And that is what brought Dr. Skovronsky, a thin and eager-looking 37-year-old, to his e-mail that recent day.

Five years ago, Dr. Skovronsky, who named his company Avid in part because that is what he is, had taken a big personal and professional gamble. He left academia and formed Avid Radiopharmaceuticals, based in Philadelphia, to develop his radioactive dye and designed a study with hospice patients to prove it worked.

Hospice patients were going to die soon and so, he reasoned, why not ask them to have scans and then brain autopsies afterward to see if the scans showed just what a pathologist would see. Some patients would be demented, others not.

Some predicted his study would be impossible, if not unethical. But the F.D.A. said it wanted proof that the plaque on PET scans was the same as plaque in a brain autopsy.

The Avid study was designed to provide that proof. And the full results, contained in the e-mail message sent that day, May 14, were the moment of truth. When he saw them, Dr. Skovronsky said they were everything he had hoped for.

“This is about as good as it gets,” he said that day.

He went into a rotunda that serves as Avid’s lunchroom to tell the company’s 50 employees. “This is a big day for us,” he continued. “I thought about what I would say, but I have totally forgotten it.”

His employees applauded. Then they had champagne in blue plastic cups.

A First Dye

The type of scans used in this study, PET scans, are expensive and patients have to go to a scanning center, get injected with a radioactive dye, wait for the dye to reach their brain and then have a scan.

Other tests are being studied — ones that look for amyloid in cerebrospinal fluid that bathes the brain; MRI scans that look for shrinkage of the brain in areas needed for memory and reasoning; PET scans that look for uptake of glucose, a cellular fuel, to show areas where the brain was active and where it was not. The tests, though, were not necessarily specific for Alzheimer’s and none had been studied to see if they accurately predicted plaque on autopsy.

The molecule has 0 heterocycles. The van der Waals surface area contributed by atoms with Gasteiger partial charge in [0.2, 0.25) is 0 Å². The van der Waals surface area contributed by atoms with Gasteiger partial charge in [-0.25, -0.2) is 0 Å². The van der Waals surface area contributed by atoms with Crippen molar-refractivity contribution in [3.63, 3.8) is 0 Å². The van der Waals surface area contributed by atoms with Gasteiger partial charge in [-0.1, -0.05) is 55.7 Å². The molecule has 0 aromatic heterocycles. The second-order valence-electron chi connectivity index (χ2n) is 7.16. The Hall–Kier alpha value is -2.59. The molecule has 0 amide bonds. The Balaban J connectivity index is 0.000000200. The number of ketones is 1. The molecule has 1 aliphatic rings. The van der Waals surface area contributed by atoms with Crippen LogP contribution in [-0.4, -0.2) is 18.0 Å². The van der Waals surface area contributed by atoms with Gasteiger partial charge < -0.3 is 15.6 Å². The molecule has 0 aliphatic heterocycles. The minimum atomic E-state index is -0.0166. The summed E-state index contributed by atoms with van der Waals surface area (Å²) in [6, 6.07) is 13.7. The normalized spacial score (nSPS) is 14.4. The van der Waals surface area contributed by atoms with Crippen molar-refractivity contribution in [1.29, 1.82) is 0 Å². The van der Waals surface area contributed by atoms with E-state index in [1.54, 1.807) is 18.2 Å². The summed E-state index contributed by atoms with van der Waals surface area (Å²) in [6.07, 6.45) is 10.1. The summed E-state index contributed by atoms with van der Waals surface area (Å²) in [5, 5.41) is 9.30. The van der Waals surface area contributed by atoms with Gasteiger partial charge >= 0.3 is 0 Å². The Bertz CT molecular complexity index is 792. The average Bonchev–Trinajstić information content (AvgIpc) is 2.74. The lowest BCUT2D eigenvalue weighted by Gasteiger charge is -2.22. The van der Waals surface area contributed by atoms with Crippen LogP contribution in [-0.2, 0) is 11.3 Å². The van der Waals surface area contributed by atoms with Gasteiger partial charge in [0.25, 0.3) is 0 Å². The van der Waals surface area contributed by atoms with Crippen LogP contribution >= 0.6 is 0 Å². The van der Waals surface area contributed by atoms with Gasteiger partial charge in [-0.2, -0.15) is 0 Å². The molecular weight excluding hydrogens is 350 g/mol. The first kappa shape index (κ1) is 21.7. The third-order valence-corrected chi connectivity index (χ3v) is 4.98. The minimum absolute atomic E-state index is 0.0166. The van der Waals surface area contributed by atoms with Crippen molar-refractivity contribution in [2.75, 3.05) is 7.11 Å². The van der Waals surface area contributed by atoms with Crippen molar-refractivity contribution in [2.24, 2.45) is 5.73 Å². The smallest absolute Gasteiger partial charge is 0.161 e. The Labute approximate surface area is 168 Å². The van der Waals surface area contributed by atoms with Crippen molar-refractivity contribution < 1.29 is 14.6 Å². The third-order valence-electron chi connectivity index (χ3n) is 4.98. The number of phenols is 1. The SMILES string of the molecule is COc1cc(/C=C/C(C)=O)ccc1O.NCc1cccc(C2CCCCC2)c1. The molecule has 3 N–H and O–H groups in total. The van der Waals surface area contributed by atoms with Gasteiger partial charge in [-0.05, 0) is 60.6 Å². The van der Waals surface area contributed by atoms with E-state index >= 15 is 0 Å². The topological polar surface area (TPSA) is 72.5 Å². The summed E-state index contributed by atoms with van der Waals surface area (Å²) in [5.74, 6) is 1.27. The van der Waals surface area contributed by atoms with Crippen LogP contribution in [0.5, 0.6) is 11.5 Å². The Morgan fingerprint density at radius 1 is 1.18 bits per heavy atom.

Earlier this decade, two scientists at the University of Pittsburgh developed an amyloid dye that while not practical for widespread use, stunned scientists by showing it seemed possible to see amyloid in a living brain.

The researchers, Chester Mathis and William Klunk, began their work two decades ago, persevering even though they had no research money. In the first 10 years, they tested more than 400 compounds. When they finally found one that seemed promising, they tested more than 300 variations.

“On and on it went,” Dr. Mathis said.

Finally, in late 2001, they began working with collaborators in Sweden to test their dye in humans.

On Valentine’s Day 2002, the Swedish researchers injected the first Alzheimer’s patient with the dye, known as Pittsburgh Compound B, and scanned the patient’s brain.

It worked, the Swedish doctors told Dr. Mathis in an excited phone call.

A PET scan showed amyloid exactly where it would be expected. The Swedish doctors were convinced they were seeing actual plaque. They told Dr. Mathis it was time to celebrate.

But Dr. Mathis worried. What if the same pattern occurred in people without Alzheimer’s?

Two weeks later, he got another call from Sweden. His colleagues had scanned a person without Alzheimer’s. There was no sign of telltale plaques.

His sweet reward came in July 2002, when the scans were shown to an audience of 5,000 scientists at an international conference on Alzheimer’s.

“There was an audible gasp,” Dr. Mathis said. “The field was taken aback.”

“The rest is history,” he added.